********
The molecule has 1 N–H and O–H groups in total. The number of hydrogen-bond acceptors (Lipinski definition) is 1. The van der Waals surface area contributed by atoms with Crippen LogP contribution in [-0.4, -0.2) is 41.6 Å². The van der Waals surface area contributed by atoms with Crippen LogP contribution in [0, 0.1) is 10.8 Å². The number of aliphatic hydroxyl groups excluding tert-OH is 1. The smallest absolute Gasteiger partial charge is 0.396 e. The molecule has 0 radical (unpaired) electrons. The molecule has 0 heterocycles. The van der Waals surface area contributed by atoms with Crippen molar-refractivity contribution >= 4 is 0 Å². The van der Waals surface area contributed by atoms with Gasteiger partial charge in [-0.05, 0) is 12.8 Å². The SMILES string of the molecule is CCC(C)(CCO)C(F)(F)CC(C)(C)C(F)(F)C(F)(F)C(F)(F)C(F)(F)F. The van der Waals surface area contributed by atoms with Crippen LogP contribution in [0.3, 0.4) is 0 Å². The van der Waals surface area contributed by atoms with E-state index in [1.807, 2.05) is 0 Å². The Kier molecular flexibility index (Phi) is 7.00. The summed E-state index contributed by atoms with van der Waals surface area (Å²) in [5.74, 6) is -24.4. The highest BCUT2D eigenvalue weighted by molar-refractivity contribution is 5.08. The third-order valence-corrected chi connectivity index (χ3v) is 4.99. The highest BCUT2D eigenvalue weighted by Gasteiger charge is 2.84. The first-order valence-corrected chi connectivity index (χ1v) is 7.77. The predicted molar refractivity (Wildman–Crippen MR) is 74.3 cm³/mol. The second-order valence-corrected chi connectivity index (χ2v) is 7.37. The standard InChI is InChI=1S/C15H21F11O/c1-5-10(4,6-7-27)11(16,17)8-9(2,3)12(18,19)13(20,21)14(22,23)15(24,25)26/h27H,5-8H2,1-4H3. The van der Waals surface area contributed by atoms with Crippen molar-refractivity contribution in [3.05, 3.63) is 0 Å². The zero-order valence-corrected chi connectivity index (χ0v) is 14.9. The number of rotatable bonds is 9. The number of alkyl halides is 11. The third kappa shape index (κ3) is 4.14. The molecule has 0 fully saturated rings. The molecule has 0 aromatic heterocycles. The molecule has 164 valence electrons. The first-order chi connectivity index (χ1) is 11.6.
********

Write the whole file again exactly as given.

The molecule has 1 N–H and O–H groups in total. The number of hydrogen-bond acceptors (Lipinski definition) is 1. The van der Waals surface area contributed by atoms with Crippen LogP contribution in [-0.4, -0.2) is 41.6 Å². The van der Waals surface area contributed by atoms with Crippen LogP contribution in [0, 0.1) is 10.8 Å². The number of aliphatic hydroxyl groups excluding tert-OH is 1. The smallest absolute Gasteiger partial charge is 0.396 e. The molecule has 0 radical (unpaired) electrons. The molecule has 0 heterocycles. The van der Waals surface area contributed by atoms with Crippen molar-refractivity contribution >= 4 is 0 Å². The van der Waals surface area contributed by atoms with Gasteiger partial charge in [-0.05, 0) is 12.8 Å². The SMILES string of the molecule is CCC(C)(CCO)C(F)(F)CC(C)(C)C(F)(F)C(F)(F)C(F)(F)C(F)(F)F. The van der Waals surface area contributed by atoms with Crippen LogP contribution in [0.3, 0.4) is 0 Å². The van der Waals surface area contributed by atoms with E-state index in [1.807, 2.05) is 0 Å². The Kier molecular flexibility index (Phi) is 7.00. The summed E-state index contributed by atoms with van der Waals surface area (Å²) in [5.74, 6) is -24.4. The highest BCUT2D eigenvalue weighted by molar-refractivity contribution is 5.08. The third-order valence-corrected chi connectivity index (χ3v) is 4.99. The highest BCUT2D eigenvalue weighted by Gasteiger charge is 2.84. The first-order valence-corrected chi connectivity index (χ1v) is 7.77. The predicted molar refractivity (Wildman–Crippen MR) is 74.3 cm³/mol. The second-order valence-corrected chi connectivity index (χ2v) is 7.37. The standard InChI is InChI=1S/C15H21F11O/c1-5-10(4,6-7-27)11(16,17)8-9(2,3)12(18,19)13(20,21)14(22,23)15(24,25)26/h27H,5-8H2,1-4H3. The van der Waals surface area contributed by atoms with Crippen molar-refractivity contribution in [3.05, 3.63) is 0 Å². The zero-order valence-corrected chi connectivity index (χ0v) is 14.9. The number of rotatable bonds is 9. The number of alkyl halides is 11. The third kappa shape index (κ3) is 4.14. The molecule has 0 fully saturated rings. The molecule has 0 aromatic heterocycles. The molecule has 164 valence electrons. The first-order chi connectivity index (χ1) is 11.6.